I admit (somewhat shamefully) that I have not only witnessed this particular practise, but I have also committed it myself. My name is Jeff and I have gamed a quality process to get my way. The scenario I am referring to is this.
Engineer A wants to do something a certain way but Engineer B has already implemented it. Rather than work within the framework defined by Engineer B's implementation, Engineer A rewrites it to match their own way and then finds a suitably weak reviewer (or some other kink the process) to ensure their changes get through.
This of course has a knock on effect where Engineer B discovers the subterfuge and proceeds to find a way of getting their original approach re-instated by similarly nefarious means, and thus the conflict begins.
There are many potential solutions to this scenario, such as having a single person responsible for assigning reviewers or pair programming, but I'm not sure these can really stop the determined engineer. I also don't think that not hiring engineers likely to do this is the best plan because quite often it is those engineers with the best abilities that tend toward this dismissive behaviour of "my solution is clearly better than theirs".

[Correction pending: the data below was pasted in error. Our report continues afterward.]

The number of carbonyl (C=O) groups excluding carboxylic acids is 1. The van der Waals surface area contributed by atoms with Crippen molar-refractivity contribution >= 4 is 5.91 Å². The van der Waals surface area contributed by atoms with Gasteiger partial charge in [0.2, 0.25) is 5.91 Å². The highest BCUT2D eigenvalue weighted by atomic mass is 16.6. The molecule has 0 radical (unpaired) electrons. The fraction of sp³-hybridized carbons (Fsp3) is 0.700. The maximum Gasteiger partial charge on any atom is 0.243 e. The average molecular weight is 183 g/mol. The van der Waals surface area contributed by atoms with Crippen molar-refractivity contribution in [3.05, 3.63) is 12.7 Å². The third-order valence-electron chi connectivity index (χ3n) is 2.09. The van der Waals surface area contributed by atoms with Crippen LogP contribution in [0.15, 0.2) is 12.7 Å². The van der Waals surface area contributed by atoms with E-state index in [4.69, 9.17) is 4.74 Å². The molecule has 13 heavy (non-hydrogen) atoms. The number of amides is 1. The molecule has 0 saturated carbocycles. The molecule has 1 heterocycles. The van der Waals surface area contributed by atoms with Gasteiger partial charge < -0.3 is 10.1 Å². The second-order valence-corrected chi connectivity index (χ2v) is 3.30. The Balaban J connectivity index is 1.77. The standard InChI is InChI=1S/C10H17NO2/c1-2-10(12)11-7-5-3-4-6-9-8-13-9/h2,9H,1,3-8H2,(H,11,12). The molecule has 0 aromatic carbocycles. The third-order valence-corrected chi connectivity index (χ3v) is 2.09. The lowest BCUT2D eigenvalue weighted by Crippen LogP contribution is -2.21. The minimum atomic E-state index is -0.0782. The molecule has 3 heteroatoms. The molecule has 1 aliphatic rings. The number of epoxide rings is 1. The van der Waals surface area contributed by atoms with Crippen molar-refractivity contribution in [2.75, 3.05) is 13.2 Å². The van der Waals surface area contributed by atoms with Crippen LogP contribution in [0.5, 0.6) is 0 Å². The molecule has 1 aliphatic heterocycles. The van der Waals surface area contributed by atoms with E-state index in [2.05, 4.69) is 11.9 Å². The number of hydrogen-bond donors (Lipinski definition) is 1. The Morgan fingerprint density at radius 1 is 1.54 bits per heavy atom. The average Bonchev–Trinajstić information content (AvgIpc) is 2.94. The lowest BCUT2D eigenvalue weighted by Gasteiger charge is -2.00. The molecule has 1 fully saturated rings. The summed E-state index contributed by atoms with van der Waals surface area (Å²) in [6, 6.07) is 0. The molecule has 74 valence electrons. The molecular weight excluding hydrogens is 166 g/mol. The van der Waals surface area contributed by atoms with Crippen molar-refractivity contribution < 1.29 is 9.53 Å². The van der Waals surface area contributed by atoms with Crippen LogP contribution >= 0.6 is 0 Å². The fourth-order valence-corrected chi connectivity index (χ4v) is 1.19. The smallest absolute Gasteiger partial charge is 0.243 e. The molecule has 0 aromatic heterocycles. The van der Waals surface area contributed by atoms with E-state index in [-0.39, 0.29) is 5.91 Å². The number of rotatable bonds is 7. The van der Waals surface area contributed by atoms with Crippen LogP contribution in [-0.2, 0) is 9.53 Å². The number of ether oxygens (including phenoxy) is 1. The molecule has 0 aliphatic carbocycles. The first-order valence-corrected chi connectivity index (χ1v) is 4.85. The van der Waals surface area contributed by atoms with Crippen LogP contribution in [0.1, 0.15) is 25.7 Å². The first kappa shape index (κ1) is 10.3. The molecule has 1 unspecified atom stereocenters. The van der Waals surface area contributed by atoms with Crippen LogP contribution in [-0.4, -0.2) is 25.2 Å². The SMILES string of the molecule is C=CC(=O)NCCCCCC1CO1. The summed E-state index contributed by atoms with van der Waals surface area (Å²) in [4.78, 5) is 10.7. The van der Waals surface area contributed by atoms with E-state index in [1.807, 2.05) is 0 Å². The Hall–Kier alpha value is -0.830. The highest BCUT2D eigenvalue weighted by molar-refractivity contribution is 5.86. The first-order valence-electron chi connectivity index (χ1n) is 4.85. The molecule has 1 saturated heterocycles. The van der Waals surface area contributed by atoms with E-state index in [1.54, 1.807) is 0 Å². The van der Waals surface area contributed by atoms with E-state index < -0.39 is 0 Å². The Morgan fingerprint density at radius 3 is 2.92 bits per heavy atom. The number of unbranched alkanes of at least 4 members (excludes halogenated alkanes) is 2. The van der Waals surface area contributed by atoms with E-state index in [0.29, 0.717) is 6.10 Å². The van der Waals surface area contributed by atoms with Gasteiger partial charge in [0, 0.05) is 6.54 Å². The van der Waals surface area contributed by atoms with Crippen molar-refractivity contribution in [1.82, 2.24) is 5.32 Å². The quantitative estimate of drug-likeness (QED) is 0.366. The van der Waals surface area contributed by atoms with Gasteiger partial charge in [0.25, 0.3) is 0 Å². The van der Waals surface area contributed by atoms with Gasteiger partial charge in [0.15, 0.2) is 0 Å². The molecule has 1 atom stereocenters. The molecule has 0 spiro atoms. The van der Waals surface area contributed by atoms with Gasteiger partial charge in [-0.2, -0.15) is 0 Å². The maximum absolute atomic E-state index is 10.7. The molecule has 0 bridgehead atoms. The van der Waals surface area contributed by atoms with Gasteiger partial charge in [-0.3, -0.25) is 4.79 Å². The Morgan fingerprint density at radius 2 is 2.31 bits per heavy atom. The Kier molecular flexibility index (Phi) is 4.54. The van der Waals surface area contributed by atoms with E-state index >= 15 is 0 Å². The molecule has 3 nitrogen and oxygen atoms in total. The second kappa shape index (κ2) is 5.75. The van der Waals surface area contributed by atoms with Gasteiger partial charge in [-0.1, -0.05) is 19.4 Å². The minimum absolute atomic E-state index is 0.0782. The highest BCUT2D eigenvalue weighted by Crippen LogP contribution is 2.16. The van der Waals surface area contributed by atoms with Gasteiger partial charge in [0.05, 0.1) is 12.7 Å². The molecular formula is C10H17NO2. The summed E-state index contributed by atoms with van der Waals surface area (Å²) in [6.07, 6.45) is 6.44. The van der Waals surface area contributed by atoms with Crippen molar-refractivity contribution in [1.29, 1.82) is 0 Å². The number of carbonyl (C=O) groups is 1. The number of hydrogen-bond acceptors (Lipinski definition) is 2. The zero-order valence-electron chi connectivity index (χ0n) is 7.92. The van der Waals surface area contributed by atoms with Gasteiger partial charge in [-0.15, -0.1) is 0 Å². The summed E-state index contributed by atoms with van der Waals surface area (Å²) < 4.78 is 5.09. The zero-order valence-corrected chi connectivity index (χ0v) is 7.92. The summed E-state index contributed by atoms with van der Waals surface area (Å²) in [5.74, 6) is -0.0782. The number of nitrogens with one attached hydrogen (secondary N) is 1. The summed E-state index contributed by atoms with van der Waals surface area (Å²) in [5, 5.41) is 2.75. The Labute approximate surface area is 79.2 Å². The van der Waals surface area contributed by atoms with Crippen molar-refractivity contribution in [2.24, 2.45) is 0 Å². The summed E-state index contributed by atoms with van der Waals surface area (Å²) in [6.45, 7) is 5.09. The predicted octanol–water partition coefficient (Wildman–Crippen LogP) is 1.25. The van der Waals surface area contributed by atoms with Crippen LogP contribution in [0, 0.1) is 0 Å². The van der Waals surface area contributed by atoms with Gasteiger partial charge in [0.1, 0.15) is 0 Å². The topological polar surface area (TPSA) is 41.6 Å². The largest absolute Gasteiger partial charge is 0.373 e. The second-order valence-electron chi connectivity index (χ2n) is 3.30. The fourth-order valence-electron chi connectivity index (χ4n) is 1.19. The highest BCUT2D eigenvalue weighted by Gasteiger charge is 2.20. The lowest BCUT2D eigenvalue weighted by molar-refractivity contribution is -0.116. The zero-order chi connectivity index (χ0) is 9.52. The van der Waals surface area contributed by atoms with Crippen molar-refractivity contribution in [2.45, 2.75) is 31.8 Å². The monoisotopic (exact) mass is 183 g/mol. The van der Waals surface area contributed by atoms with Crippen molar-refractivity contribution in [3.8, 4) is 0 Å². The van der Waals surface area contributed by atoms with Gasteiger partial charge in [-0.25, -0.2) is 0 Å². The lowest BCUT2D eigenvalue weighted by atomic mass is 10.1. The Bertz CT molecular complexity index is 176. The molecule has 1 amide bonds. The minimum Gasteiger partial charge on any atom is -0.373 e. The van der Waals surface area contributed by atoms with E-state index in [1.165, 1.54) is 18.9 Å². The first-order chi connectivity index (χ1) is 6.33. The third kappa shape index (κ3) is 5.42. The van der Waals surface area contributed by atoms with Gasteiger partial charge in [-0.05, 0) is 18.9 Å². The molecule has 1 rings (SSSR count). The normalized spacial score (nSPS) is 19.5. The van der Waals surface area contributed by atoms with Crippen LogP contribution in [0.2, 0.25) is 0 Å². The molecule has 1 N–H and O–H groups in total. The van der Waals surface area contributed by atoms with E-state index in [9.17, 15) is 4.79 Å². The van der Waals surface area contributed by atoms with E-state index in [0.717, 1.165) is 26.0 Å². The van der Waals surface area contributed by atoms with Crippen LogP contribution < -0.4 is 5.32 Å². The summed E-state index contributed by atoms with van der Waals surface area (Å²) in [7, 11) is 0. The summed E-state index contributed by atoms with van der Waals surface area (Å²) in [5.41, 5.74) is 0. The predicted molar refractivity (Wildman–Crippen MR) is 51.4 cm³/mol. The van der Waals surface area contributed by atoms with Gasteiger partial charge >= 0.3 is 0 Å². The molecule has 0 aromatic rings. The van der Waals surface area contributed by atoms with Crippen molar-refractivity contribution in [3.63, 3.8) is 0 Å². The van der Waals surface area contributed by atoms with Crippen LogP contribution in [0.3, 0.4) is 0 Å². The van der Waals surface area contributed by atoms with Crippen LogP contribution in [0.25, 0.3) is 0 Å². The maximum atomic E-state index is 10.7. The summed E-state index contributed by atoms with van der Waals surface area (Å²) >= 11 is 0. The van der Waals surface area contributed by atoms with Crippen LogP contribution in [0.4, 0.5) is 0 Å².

This is generally a side-effect in agile processes where the detailed design phase is blurred with implementation such that the review is also the design sign-off. This is obviously a major area where the problem could be also addressed.
What approaches to a quality process mitigate this? Do you have any experiences to recount that shed light on what to do or what not to do? What were the consequences (good, bad, nonexistent)?
I should add that I am asking as we are trying to combat this issue in our own project - hence asking here.